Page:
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HONOLULU, Hawai‘i (February 23, 1999 - PIDP/CPIS/Hulsen)---Fiji faces the loss of an estimated $1 million a year in revenue and 500 jobs if U.S. restrictions on certain fruits and vegetables that transit Hawai‘i or the West Coast on their way to Canada are not lifted.

Graeme Thorpe, Managing Director of the Balthan International (Fiji) Limited import-export firm in Suva, said the agricultural products --papaya, mango, grapefruit, jack fruit and eggplant-- can host fruit flies and therefore currently are banned from import into the United States and its territories, but not in Canada.

Thorpe told officials attending the United States - Pacific Island Nations Joint Commercial Commission (JCC) meeting in Honolulu Tuesday that as a result of the U.S. transit restriction, produce wanted by some 70,000 Fijians now living in Vancouver, Canada cannot be imported.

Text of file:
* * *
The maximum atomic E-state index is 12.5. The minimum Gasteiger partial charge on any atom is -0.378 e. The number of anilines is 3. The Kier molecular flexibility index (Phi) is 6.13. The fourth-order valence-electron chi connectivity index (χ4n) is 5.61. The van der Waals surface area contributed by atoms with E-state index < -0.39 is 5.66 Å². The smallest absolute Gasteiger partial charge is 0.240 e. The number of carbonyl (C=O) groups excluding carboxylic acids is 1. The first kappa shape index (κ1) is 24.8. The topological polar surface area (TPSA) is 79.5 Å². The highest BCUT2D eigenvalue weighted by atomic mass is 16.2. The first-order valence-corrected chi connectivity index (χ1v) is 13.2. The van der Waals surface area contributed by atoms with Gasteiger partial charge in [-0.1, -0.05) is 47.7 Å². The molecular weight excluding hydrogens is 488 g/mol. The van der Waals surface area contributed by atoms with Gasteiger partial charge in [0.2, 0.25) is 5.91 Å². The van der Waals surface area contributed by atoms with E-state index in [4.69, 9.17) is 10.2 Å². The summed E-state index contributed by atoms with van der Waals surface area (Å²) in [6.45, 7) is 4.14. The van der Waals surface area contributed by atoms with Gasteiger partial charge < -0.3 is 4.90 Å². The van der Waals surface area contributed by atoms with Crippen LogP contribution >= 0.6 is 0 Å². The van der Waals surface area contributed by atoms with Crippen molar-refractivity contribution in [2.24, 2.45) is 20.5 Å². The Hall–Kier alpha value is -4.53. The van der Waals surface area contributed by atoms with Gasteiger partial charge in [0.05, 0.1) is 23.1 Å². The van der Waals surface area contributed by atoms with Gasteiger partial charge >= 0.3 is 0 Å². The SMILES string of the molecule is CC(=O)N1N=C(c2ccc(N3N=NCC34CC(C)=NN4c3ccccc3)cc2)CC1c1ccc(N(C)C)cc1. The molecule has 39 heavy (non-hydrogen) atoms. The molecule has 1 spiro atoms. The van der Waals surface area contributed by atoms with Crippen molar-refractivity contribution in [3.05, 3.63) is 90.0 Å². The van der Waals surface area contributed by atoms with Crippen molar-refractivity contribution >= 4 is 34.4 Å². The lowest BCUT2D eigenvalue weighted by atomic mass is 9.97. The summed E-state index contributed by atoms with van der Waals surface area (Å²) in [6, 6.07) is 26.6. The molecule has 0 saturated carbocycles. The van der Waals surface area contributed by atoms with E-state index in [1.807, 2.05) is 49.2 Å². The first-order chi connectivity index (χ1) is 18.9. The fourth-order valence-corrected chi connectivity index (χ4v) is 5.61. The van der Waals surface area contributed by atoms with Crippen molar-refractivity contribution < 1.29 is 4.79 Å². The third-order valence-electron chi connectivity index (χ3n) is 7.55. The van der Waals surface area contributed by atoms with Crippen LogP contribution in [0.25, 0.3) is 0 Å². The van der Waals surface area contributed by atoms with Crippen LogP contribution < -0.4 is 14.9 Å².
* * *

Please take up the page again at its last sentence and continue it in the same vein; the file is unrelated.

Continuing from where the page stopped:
The Fiji exporter requested that U.S. agricultural officials consider approving Fiji's use of a high temperature forced air treatment system developed in Hawai‘i to eliminate any threat of fruit fly contamination.

Glen Hinsdale, the Acting Regional Director of the U.S. Department of Agriculture's Animal and Plant Health Inspection Service, who also participated in the JCC meeting, said the department is looking into various fruit fly safeguards, including the possible use of shipping containers that are totally sealed but still do not damage the produce.

Fiji's Thorpe said fruits and vegetables previously were air shipped from Fiji to Korea and then on to Canada without restriction, but a reduction in Korean flights due to the Asian economic crisis now makes shipments through Seoul to Vancouver uneconomical.

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